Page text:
But there’s something in the air this year, a year that could well produce serious potential African American Best Actor nominees in Idris Elba (Mandela), Chewitel Ejiofor (12 Years A Slave), Forest Whitaker (The Butler) and Michael B. Jordan (Fruitvale), and let’s not forget the fine work earlier this year of Chadwick Boseman who played Jackie Robinson in 42. There are also strong women’s roles in these films so don’t discount Mandela’s Naomie Harris, Oprah Winfrey’s screen return in The Butler, and Octavia Spencer’s brief, but powerful work in Fruitvale. Since the majority of these films are yet to be screened this list may just be partial. Significantly several of these contenders are actually directed by African-Americans, which of course was not always the case before.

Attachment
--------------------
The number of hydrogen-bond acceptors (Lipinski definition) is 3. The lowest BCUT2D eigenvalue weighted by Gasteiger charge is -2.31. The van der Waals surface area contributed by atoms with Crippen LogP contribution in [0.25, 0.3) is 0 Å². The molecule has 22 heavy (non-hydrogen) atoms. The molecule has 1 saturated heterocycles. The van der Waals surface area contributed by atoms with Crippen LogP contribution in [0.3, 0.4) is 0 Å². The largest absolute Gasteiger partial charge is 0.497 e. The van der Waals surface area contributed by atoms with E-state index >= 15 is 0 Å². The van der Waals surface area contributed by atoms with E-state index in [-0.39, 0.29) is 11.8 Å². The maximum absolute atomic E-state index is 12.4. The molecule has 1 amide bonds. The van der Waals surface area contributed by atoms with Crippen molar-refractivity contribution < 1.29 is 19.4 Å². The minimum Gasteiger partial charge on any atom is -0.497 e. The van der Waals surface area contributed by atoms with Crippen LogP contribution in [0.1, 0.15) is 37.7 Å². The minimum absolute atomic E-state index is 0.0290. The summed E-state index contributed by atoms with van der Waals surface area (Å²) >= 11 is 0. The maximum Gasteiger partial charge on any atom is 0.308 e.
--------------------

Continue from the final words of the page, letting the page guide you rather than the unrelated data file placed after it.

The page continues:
Certainly timing is conspiring to help the box office chances of this crop. Nelson Mandela’s headline-makng health problems could just add to interest in the pair of projects relating to his life due for release. Image Entertainment, which announced its acquisition of U.S. rights for Winnie Mandela recently in Cannes, sensed this and is now finally putting that film into theaters on September 6th after seeing it wane on the shelf since a less-than-auspicious debut (then known as Winnie) at the 2011 Toronto Film Festival. Critics weren’t kind. It was re-cut and did play briefly in Canada last year under the original title. Undoubtedly Image wants to beat the more highly anticipated Weinstein film Mandela: Long Walk To Freedom into theatres.